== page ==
Karen O and Danger Mouse - Lux Prima


Karen O’s output has been relatively quiet as of recent years, her latest release being her 2014 solo record Crush Songs. The legendary frontwoman of Yeah Yeah Yeahs, one of the most influential acts of the burgeoning NYC indie rock scenes of the early 2000s, joins forces with Danger Mouse for a collaborative LP. Brian Burton, more commonly known as Danger Mouse, is a prolific drummer and producer who has worked with key names such as MF Doom, Beck, Broken Bells, and Gorillaz.

Danger Mouse brings sleek, dense instrumentation to pair with Karen O’s unmistakably signature voice. The nine-minute opening title track takes its time, showing plenty of restraint in its development. A dreamy, film score-esque opening sequence occupies the first third of the song’s run time before abruptly shifting into a sultry, chilled out RnB inspired number. Karen shifts from her famous shrieks and hollers to showcase her detached, swooning vocals. Danger Mouse blends luxurious strings, muted guitars, and hypnotic synths to pair.

Other tracks are much more straightforward in delivery. “Ministry” in its stripped down funk features a mesmerizing hook from Karen O while Danger Mouse injects swelling guitars and some ornate string production. “Woman,” the politically fueled lead single, shows Karen O at her most familiar. Her defiant shouts - cathartic and impeccably controlled - mesh with clanging drums and a fiery choral backdrop.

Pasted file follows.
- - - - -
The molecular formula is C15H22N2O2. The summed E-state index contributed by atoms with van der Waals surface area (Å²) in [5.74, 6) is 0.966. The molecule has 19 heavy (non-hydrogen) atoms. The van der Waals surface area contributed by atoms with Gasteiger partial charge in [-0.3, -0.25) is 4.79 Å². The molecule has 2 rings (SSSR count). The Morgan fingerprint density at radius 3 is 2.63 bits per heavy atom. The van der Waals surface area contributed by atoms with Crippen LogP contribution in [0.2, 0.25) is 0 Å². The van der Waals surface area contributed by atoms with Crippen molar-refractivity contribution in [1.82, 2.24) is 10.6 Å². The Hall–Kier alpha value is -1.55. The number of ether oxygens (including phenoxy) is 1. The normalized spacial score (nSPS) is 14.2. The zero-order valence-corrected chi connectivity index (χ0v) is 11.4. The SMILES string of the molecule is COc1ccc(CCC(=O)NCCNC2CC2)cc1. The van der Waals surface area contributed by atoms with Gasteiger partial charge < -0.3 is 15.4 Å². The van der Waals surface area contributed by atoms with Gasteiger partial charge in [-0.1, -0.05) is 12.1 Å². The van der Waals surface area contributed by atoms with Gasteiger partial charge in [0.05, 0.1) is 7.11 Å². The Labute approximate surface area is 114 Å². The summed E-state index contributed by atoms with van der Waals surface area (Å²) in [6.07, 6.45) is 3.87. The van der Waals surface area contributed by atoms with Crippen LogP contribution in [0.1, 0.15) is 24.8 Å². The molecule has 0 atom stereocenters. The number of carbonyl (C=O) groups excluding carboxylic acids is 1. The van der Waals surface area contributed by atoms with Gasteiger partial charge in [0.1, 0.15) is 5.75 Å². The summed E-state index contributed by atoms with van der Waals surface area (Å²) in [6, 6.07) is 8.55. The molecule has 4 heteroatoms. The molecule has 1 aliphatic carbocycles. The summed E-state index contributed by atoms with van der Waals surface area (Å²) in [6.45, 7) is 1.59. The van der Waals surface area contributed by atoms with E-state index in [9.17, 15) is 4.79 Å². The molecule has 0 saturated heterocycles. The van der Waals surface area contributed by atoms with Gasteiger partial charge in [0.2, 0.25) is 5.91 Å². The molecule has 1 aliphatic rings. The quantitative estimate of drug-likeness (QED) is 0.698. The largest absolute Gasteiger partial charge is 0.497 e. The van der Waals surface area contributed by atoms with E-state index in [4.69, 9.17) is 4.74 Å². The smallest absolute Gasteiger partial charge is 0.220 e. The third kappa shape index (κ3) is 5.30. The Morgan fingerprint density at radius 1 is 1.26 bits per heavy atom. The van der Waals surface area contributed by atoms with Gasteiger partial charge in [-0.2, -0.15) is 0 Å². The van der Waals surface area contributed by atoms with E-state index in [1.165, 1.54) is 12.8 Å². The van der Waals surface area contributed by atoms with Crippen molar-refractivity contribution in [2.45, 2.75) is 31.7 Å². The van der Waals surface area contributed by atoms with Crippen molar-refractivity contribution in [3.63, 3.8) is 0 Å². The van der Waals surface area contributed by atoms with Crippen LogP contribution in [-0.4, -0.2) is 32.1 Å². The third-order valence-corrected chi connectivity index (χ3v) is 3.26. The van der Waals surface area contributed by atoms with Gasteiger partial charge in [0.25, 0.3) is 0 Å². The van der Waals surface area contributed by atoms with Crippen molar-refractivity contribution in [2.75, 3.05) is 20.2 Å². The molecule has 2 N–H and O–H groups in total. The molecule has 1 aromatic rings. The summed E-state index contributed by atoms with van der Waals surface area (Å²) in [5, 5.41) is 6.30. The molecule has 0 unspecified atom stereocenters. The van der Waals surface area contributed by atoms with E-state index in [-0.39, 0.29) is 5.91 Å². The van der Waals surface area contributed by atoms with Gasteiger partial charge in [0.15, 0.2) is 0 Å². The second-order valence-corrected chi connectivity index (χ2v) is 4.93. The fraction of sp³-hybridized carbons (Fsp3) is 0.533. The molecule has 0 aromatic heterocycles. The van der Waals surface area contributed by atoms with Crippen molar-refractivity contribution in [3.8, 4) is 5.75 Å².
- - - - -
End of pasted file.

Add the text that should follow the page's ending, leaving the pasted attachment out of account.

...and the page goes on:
“Redeemer” is a pulsating rocker with a flavor or psychedelia, Karen O’s vocals creeping over spiky guitars and rubbery synths. “Leopard’s Tongue” is the most sensual cut off the album. Karen’s “oohs” and “aahs” in the bridge ooze with charisma. Danger Mouse’s affinity for soul and funk is further tapped into with subtle horns and an insistent bass pattern. Spiraling synths flash underneath Karen’s alluring chorus. “One touch and you ask for more, two touch and you're on the floor, just a lick of sweat off your skin like an aftershock from the prick of a pin,” suggestively states Karen.

While a lot of attention is given to the album’s cohesiveness, there are a few more forgettable cuts that hurt the record’s momentum. For example, “Reveries” is a sparse, hushed ballad while with the intention of giving respite to the album’s rich, busy textures, is a bit undercooked without enough time to really develop into anything much. Still, the few flaws on this album are not potent enough to overpower the clear highs.

Musical marriages between two accomplished personalities can often be give and take, overall Karen O and Danger Mouse find a working balance between the twos’ unique musical visions. Lux Prima is lush, sensuous, and brimming with evocative textures. It’s a welcome return for Karen who injects her unbridled and effortless cool throughout these nine songs. Danger Mouse successfully adds another impressive collaboration to his already glowing resumé. It was hard to know what exactly to expect with this high profile collaboration. And because of its ability to surprise, the mystery surrounding Lux Prima just might be its greatest asset.

Grade: B+

Matt Marciniec